Despite billings that raise red flags, Medicare often continues to fork over thousands or even millions of dollars to unscrupulous providers, sometimes for years, the Wall Street Journal reports.
In one case WSJ uncovered, a physical therapist in Brooklyn billed for $2.5 million in 2008 alone, so much in services that it would have been impossible for him to do all that work according to state and Medicare guidelines, fraud experts said. Yet Medicare continues to pay him.
In another case, even after a Medicare antifraud contractor flagged a doctor who pulled in more than $1.8 from Medicare in 2007, the agency paid him another $6.7 million over more than two years.
To be sure, Medicare has its reasons for not stopping questionable payments as soon as possible. First off, it must pay nearly everybody within 30 days. And Medicare doesn't want to suspend payments to providers who made honest mistakes, because it could hurt beneficiaries to go without treatment.
Then there's evidence that organized crime is infiltrating Medicare, and could cost taxpayers $1 million a day for each Medicare provider license these criminals get a hold of.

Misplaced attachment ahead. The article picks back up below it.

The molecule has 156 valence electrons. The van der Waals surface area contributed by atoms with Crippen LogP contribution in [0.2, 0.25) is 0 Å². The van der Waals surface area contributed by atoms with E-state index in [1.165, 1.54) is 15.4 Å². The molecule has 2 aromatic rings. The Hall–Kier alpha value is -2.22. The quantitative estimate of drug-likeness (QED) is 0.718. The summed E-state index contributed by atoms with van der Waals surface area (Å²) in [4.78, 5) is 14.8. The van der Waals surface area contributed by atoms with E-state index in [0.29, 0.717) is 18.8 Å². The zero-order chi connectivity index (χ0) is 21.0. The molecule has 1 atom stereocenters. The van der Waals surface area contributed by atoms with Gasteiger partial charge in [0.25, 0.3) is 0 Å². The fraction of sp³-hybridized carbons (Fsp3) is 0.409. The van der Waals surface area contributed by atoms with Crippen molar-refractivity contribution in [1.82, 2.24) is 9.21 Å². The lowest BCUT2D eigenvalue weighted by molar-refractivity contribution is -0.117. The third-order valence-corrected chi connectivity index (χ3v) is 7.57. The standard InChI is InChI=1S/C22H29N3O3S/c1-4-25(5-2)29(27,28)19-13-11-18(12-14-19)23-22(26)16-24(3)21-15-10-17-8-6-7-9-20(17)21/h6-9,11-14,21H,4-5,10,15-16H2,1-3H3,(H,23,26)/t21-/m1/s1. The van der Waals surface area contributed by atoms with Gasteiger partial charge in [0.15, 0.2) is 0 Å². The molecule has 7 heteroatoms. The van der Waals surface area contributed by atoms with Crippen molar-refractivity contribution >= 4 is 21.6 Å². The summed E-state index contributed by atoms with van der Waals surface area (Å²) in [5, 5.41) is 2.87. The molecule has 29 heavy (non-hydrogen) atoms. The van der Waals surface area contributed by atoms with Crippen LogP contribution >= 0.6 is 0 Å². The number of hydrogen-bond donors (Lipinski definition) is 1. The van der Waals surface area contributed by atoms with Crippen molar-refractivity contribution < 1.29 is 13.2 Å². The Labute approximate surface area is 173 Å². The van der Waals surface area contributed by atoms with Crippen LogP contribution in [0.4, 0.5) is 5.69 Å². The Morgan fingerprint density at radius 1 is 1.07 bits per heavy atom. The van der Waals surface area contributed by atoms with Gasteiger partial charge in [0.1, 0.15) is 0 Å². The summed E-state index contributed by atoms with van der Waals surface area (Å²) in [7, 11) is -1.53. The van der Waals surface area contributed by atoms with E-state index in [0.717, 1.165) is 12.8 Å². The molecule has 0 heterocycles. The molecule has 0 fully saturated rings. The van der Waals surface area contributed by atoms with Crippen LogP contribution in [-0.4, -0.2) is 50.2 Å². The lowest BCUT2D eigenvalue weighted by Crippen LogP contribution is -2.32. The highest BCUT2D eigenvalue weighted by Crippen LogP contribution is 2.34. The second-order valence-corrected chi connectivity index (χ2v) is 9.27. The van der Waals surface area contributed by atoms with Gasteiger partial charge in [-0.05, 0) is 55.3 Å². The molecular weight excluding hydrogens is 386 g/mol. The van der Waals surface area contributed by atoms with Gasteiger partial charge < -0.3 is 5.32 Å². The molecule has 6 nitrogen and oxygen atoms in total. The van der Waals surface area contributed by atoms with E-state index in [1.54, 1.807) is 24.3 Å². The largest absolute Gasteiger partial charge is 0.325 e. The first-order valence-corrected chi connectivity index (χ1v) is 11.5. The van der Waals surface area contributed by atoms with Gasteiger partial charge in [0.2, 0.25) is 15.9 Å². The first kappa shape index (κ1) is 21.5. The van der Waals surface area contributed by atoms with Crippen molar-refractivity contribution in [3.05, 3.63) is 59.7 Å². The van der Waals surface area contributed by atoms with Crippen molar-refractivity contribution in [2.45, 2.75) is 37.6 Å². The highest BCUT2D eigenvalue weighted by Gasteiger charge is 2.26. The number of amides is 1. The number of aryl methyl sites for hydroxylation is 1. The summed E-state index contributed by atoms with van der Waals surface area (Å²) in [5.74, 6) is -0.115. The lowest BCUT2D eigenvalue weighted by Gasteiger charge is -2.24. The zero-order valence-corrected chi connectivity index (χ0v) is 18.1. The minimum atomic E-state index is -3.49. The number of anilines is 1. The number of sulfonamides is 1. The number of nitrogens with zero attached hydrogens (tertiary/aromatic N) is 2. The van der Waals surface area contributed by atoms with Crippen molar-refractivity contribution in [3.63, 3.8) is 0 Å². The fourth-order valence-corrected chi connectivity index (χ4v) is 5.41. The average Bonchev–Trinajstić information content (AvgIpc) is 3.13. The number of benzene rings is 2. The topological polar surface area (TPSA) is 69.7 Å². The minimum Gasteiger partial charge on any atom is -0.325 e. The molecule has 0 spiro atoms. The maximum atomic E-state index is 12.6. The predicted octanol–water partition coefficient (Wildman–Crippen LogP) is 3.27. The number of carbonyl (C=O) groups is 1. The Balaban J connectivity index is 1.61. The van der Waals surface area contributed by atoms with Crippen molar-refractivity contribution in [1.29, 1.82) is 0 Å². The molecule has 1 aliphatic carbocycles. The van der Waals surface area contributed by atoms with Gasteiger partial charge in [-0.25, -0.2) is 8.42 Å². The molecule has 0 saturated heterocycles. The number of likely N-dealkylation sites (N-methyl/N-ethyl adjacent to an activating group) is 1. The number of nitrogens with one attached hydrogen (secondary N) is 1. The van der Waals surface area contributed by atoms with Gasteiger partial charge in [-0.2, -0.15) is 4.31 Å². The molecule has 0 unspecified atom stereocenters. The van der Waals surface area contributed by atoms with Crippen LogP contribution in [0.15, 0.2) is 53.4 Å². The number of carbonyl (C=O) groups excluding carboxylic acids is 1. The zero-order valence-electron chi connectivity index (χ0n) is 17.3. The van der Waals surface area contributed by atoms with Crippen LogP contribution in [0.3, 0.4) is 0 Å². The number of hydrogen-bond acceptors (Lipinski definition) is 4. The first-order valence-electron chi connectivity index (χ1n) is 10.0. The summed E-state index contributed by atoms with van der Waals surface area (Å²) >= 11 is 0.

Yet law-enforcement agencies and Medicare contractors face so many Medicare fraud cases that they can't investigate them all. In some cases, prosecutors and investigators may ask Medicare to keep paying so targeted providers don't catch wind of the investigation.
WSJ contends that Medicare's main problem is a failure to fully dig through its claims database, which contains a record of every claim submitted and every dollar paid to providers. And while Medicare may be on the right path in its antifraud efforts, Kimberly Brandt, who headed up the agency's antifraud efforts from 2004 to June of this year said the transition wouldn't be easy or automatic.
Medicare is moving on from its historic "pay-and-chase" approach. Instead of trying to recover incorrect payments that have already gone out the door, Peter Budetti, who heads CMS' new antifraud arm, wants to see Medicare model itself after the credit-card industry, whose software flags fishy or suspicious charges before paying them. "Fraud prevention is our new emphasis," he said.
To learn more:
- read the Wall Street Journal article
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